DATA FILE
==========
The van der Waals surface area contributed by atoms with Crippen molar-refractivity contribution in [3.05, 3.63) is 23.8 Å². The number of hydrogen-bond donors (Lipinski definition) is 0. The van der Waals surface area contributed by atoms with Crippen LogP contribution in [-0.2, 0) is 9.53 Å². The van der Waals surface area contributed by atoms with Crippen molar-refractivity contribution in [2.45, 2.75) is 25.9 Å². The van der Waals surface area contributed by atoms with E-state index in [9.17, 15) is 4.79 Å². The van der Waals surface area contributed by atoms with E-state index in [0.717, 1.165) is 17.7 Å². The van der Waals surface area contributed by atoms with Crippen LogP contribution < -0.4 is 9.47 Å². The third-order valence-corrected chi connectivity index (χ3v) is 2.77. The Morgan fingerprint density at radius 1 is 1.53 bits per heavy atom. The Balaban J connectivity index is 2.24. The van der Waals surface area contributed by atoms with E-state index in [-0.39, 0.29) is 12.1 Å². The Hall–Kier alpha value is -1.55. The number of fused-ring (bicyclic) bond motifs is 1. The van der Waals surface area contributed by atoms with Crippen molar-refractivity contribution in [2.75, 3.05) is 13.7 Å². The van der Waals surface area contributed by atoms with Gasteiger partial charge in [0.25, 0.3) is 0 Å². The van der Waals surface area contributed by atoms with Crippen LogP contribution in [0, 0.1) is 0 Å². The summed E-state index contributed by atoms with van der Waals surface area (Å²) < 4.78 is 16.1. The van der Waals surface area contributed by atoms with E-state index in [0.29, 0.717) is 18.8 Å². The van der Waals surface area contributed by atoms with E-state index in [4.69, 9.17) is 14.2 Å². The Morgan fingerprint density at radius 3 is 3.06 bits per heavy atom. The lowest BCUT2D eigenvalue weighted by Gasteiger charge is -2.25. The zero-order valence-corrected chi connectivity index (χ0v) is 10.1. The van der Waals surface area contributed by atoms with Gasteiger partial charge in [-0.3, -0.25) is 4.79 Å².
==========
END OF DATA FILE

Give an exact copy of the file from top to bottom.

The van der Waals surface area contributed by atoms with Crippen molar-refractivity contribution in [3.05, 3.63) is 23.8 Å². The number of hydrogen-bond donors (Lipinski definition) is 0. The van der Waals surface area contributed by atoms with Crippen LogP contribution in [-0.2, 0) is 9.53 Å². The van der Waals surface area contributed by atoms with Crippen molar-refractivity contribution in [2.45, 2.75) is 25.9 Å². The van der Waals surface area contributed by atoms with E-state index in [9.17, 15) is 4.79 Å². The van der Waals surface area contributed by atoms with E-state index in [0.717, 1.165) is 17.7 Å². The van der Waals surface area contributed by atoms with Crippen LogP contribution < -0.4 is 9.47 Å². The third-order valence-corrected chi connectivity index (χ3v) is 2.77. The Morgan fingerprint density at radius 1 is 1.53 bits per heavy atom. The Balaban J connectivity index is 2.24. The van der Waals surface area contributed by atoms with E-state index in [-0.39, 0.29) is 12.1 Å². The Hall–Kier alpha value is -1.55. The number of fused-ring (bicyclic) bond motifs is 1. The van der Waals surface area contributed by atoms with Crippen molar-refractivity contribution in [2.75, 3.05) is 13.7 Å². The van der Waals surface area contributed by atoms with Gasteiger partial charge in [0.25, 0.3) is 0 Å². The van der Waals surface area contributed by atoms with Crippen LogP contribution in [0, 0.1) is 0 Å². The summed E-state index contributed by atoms with van der Waals surface area (Å²) < 4.78 is 16.1. The van der Waals surface area contributed by atoms with E-state index in [0.29, 0.717) is 18.8 Å². The van der Waals surface area contributed by atoms with E-state index in [4.69, 9.17) is 14.2 Å². The Morgan fingerprint density at radius 3 is 3.06 bits per heavy atom. The lowest BCUT2D eigenvalue weighted by Gasteiger charge is -2.25. The zero-order valence-corrected chi connectivity index (χ0v) is 10.1. The van der Waals surface area contributed by atoms with Gasteiger partial charge in [-0.3, -0.25) is 4.79 Å².